The concern over “fake news” isn’t just a problem for the journalism industry — it’s an issue for all professional communicators.
In a March Weber Shandwick study on the relationship between American consumers and news producers, 74 percent of respondents said they struggle with discerning what’s actual fact-based reporting and what isn’t. Though this seems to pinpoint an overall media literacy crisis for our country, there’s an even scarier implication in this statistic: average people appear to be highly skeptical, in general, of communications sources. If you can’t distinguish between a clearly factual article and a clearly opinion-based or fabricated article, then it means you probably assume all of it is fake or at least driven by political motives.
Figuring out how to restore public trust in the media was a recurring theme at a recent New York panel titled “Defining Journalism in a Post-Truth Era,” featuring TIME reporter Charlotte Alter, Forbes editor Helen A.S. Popkin, Newsday reporter Mark Chiusano and MediaPost writer Philip Rosenstein.
These are three, key ways that PR agencies and communications professionals can help with the cause:
1. Be specific with sourcing and survey data.
A major reason people distrust journalism outlets is their tendency to use anonymous sources in hard news pieces, an unfortunate but necessary part of dealing with powerful individuals who may be able to share sensitive or private information on the record but can’t give their name, the panelists said. Still, Chiusano believes reporters should seek out new ways to deliver newsworthy scoops without having to rely on anonymous sourcing, which may help foster trust between the public and the press.
It’s important for professional communicators to be as transparent as possible too. For instance, Alter mentioned that she often distrusts polls from sources who, unlike well-known researchers such as Pew Research Center, aren’t always clear about who conducts their surveys and what the sample size and demographics are.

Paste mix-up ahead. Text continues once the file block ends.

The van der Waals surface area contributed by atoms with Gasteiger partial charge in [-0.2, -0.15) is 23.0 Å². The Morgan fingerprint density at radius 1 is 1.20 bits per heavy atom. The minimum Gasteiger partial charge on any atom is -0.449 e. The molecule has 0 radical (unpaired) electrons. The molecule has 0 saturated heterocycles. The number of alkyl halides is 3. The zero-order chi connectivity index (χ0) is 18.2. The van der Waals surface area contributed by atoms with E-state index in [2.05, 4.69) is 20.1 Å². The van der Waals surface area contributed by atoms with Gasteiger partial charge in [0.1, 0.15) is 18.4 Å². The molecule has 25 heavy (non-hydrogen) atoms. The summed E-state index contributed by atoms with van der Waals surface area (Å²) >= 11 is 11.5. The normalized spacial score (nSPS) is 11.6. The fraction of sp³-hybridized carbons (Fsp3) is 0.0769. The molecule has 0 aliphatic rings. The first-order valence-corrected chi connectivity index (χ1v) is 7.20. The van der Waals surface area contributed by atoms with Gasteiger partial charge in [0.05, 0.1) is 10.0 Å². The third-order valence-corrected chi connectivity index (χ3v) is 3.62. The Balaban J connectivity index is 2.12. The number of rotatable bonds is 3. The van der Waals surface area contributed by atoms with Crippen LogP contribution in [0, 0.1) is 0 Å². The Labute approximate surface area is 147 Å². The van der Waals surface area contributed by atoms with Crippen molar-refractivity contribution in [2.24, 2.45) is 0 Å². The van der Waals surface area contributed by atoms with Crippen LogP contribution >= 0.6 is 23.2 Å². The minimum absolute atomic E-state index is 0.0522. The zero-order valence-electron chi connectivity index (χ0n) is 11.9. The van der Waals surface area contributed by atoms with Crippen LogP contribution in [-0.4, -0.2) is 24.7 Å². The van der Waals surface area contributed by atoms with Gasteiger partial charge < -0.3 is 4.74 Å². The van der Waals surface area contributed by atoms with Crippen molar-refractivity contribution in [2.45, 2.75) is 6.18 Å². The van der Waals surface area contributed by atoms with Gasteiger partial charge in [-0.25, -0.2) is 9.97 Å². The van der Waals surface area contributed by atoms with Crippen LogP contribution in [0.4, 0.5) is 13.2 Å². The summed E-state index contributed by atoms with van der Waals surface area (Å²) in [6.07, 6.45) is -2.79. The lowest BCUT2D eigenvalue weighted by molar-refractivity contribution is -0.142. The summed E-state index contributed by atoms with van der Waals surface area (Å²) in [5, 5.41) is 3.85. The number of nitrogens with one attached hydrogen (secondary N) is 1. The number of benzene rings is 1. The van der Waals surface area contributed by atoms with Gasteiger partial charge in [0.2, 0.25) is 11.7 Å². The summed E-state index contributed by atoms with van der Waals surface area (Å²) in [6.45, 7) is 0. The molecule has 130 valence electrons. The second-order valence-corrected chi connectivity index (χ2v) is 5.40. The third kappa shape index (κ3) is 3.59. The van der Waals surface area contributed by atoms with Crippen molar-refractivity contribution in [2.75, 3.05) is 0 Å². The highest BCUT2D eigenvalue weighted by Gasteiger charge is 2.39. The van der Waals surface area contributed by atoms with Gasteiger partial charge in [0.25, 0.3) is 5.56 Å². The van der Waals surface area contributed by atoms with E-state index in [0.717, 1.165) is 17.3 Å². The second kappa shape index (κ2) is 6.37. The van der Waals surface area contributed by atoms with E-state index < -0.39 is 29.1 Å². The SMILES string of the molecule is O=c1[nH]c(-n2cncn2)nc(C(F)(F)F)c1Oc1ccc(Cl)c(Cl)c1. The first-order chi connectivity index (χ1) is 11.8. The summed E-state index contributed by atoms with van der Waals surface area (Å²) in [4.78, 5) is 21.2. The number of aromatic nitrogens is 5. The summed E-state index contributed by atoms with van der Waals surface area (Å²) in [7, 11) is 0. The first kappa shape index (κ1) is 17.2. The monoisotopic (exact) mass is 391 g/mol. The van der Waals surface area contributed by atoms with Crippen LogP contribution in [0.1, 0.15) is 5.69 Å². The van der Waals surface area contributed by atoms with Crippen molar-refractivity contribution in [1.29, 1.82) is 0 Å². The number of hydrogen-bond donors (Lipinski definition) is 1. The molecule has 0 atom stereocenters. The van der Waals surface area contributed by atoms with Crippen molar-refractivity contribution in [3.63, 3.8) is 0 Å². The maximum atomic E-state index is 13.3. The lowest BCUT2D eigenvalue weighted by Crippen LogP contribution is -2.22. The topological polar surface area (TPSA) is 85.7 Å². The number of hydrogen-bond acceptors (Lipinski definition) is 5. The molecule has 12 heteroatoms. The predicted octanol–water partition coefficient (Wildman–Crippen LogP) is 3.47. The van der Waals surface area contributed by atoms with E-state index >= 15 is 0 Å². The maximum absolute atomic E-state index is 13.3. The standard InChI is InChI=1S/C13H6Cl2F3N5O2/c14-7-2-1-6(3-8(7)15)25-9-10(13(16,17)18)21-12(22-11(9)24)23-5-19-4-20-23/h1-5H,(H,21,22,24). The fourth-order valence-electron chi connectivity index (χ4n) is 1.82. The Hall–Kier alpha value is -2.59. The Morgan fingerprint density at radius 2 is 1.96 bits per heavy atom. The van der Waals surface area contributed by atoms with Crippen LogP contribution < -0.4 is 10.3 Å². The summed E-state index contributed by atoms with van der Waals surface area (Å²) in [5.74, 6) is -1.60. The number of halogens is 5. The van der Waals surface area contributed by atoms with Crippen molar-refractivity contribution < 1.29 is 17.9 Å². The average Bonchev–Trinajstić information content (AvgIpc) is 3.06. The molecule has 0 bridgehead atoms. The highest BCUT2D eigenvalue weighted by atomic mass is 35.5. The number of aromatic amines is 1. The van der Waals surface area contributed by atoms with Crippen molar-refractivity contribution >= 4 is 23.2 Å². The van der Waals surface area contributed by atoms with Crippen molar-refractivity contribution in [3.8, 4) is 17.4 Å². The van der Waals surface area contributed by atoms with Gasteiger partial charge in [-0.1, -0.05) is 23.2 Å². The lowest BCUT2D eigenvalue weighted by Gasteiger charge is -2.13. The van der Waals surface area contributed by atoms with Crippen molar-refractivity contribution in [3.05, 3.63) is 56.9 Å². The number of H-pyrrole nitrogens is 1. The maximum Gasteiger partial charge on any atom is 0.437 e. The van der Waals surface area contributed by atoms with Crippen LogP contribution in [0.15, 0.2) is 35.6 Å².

To combat this skepticism, communicators should make sure they’re upfront in discussing every aspect of how they gathered their data. Who knows — it may help a journalist write a more trustworthy article if he or she is citing a transparent and detail-oriented survey.
2. Work with conservative-leaning publications.
While The New York Times and The Washington Post are reliable members of the mainstream media, their editorial pages tend to have a liberal slant. If you’re a reader who struggles with the difference between editorials and hard news stories, then it can be easy to conflate the lefty bias in opinion pieces on social justice with the objectivity of articles on the economy that may run on the front page of the paper.
Alter feels this confusion can alienate people with right-leaning politics (only 14 percent of Republicans trust mass media, according to a 2016 Gallup survey) who may pick up The New York Times to get their daily dose of current events only to stumble onto a Paul Krugman essay that may condemn their beliefs. This forces people into reading news outlets with far-right agendas like Breitbart, where dogmatic conservatism penetrates both their editorial pieces and regular news coverage.
Communications professionals can help steer people away from those publications by pitching to and valuing outlets that are both conservative and reputable such as The Wall Street Journal, said Alter.
3. Use caution when posting news on Facebook.
Though Facebook has recently stepped-up its efforts to promote news literacy, it’s difficult to regulate the flow of misinformation with only a few algorithmic alterations, insists Alter.
“Facebook has to decide whether it’s a tech company or a media company,” she said.
So, if you manage social media for a PR agency, make sure the articles you’re sharing are from reliable sources. Facebook may not be able to stop the spread of fake news just yet, but you certainly are.